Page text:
Various Phases of the Cold War:

The Cold War did not occur in a day. It passed through several phases.

First Phase (1946-1949):

In this phase America and Soviet Russia disbelieved each other. America always tried to control the Red Regime in Russia. Without any hesitation Soviet Russia established Communism by destroying democracy in the Poland, Bulgaria, Rumania, Hungery, Yugoslavia and other Eastern European Countries.

In order to reduce Russia’s hegemony, America helped Greece and Turkey by following Truman Doctrine which came into force on 12 March 1947. According to Marshall Plan which was declared on 5 June, 1947 America gave financial assistance to Western European Countries.

In this phase, non withdrawal of army from Iran by Soviet Russia, Berlin blaockade etc. made the cold was more furious. After the formation of NATO in 1949, the Cold War took a halt.

Second Phase (1949-1953):

In this phase a treaty was signed between Australia, New Zeland and America in September, 1957 which was known as ANZUS. America also signed a treaty with Japan on 8 September, 1951. At that time by taking armaments from Russia and army from China, North Korea declared war against South Korea.

Then with the help of UNO, America sent military aid to South Korea. However, both North Korea and South Korea signed peace treaty in 1953 and ended the war. In order to reduce the impact of Soviet Communism, America spent a huge amount of dollar in propaganda against Communism. On the other hand, Soviet Russia tried to be equal with America by testing atom bomb.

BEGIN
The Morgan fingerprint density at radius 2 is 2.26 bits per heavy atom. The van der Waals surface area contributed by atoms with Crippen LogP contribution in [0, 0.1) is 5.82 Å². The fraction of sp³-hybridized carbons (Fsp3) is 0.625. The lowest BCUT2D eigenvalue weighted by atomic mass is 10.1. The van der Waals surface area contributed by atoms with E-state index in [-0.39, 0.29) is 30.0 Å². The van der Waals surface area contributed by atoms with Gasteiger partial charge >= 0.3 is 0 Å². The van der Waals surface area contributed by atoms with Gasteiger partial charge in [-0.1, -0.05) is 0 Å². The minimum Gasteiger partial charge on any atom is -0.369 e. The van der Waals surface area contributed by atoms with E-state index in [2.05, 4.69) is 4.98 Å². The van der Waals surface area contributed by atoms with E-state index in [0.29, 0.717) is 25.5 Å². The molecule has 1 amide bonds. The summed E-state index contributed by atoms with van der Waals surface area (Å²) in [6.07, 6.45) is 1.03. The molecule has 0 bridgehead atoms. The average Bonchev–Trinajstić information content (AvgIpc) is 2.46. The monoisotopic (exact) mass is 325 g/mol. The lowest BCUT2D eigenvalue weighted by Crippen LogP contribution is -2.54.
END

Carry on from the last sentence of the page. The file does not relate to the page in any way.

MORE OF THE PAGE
Third Phase (1953-1957):

Now United States of America formed SEATO in 1954 in order to reduce Soviet Russia’s influence. In 1955 America formed MEDO in Middle East. Within a short span of time, America gave military assistance to 43 countries and formed 3300 military bases around Soviet Russia. At that time, the Vietnamese War started on 1955.

To reduce the American Power, Russia signed WARSAW PACT in 1955. Russia also signed a defence pact with 12 Countries. Germany was divided into Federal Republic of Germany which was under the American control where as German Democratic Republic was under Soviet Russia. In 1957 Soviet Russia included Sphutnick in her defence programme.

In 1953 Stalin died and Khrushchev became the President of Russia. In 1956 an agreement was signed between America and Russia regarding the Suez Crisis. America agreed not to help her allies like England and France. In fact West Asia was saved from a great danger.

Fourth Phase (1957-1962):

In 1959 the Russian President Khrushchev went on a historical tour to America. Both the countries were annoyed for U-2 accident and for Berlin Crisis. In 13 August 1961, Soviet Russia made a Berlin Wall of 25 Kilometres in order to check the immigration from eastern Berlin to Western Berlin. In 1962, Cuba’s Missile Crisis contributed a lot to the cold war.

This incident created an atmosphere of conversation between American President Kenedy and Russian President Khrushchev. America assured Russia that she would not attack Cuba and Russia also withdrew missile station from Cuba.

Fifth Phase (1962-1969):

The Fifth Phase which began from 1962 also marked a mutual suspicion between USA and USSR. There was a worldwide concern demanding ban on nuclear weapons. In this period Hot Line was established between the White House and Kremlin. This compelled both the parties to refrain from nuclear war. Inspite of that the Vietnam problem and the Problem in Germany kept Cold War between USA and USSR in fact.